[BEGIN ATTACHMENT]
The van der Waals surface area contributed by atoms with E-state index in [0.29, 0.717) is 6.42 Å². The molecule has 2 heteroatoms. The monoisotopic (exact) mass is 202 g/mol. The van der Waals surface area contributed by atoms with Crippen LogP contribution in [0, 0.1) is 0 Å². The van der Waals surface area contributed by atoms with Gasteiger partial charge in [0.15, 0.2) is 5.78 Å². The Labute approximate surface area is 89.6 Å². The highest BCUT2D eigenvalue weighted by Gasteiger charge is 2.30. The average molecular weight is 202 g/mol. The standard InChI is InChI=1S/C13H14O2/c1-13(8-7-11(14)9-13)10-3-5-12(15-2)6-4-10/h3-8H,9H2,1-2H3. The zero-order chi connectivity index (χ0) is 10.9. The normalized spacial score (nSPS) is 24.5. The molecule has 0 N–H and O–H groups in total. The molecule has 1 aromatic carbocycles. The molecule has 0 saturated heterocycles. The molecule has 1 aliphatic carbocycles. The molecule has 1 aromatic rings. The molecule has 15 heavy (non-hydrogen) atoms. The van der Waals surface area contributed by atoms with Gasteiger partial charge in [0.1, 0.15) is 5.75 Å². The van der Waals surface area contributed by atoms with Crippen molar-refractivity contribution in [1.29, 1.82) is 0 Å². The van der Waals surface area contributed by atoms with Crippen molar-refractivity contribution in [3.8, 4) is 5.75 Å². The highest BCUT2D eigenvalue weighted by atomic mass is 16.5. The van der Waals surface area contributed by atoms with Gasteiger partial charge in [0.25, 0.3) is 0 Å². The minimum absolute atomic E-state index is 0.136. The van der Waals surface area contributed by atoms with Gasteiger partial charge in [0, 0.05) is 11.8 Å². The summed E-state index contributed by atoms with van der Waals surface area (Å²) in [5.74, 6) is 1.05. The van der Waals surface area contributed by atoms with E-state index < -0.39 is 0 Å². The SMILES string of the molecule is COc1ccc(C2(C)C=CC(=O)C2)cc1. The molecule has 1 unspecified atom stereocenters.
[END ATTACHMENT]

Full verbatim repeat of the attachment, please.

The van der Waals surface area contributed by atoms with E-state index in [0.29, 0.717) is 6.42 Å². The molecule has 2 heteroatoms. The monoisotopic (exact) mass is 202 g/mol. The van der Waals surface area contributed by atoms with Crippen LogP contribution in [0, 0.1) is 0 Å². The van der Waals surface area contributed by atoms with Gasteiger partial charge in [0.15, 0.2) is 5.78 Å². The Labute approximate surface area is 89.6 Å². The highest BCUT2D eigenvalue weighted by Gasteiger charge is 2.30. The average molecular weight is 202 g/mol. The standard InChI is InChI=1S/C13H14O2/c1-13(8-7-11(14)9-13)10-3-5-12(15-2)6-4-10/h3-8H,9H2,1-2H3. The zero-order chi connectivity index (χ0) is 10.9. The normalized spacial score (nSPS) is 24.5. The molecule has 0 N–H and O–H groups in total. The molecule has 1 aromatic carbocycles. The molecule has 0 saturated heterocycles. The molecule has 1 aliphatic carbocycles. The molecule has 1 aromatic rings. The molecule has 15 heavy (non-hydrogen) atoms. The van der Waals surface area contributed by atoms with Gasteiger partial charge in [0.1, 0.15) is 5.75 Å². The van der Waals surface area contributed by atoms with Crippen molar-refractivity contribution in [1.29, 1.82) is 0 Å². The van der Waals surface area contributed by atoms with Crippen molar-refractivity contribution in [3.8, 4) is 5.75 Å². The highest BCUT2D eigenvalue weighted by atomic mass is 16.5. The van der Waals surface area contributed by atoms with Gasteiger partial charge in [0.25, 0.3) is 0 Å². The minimum absolute atomic E-state index is 0.136. The van der Waals surface area contributed by atoms with Gasteiger partial charge in [0, 0.05) is 11.8 Å². The summed E-state index contributed by atoms with van der Waals surface area (Å²) in [5.74, 6) is 1.05. The van der Waals surface area contributed by atoms with E-state index < -0.39 is 0 Å². The SMILES string of the molecule is COc1ccc(C2(C)C=CC(=O)C2)cc1. The molecule has 1 unspecified atom stereocenters.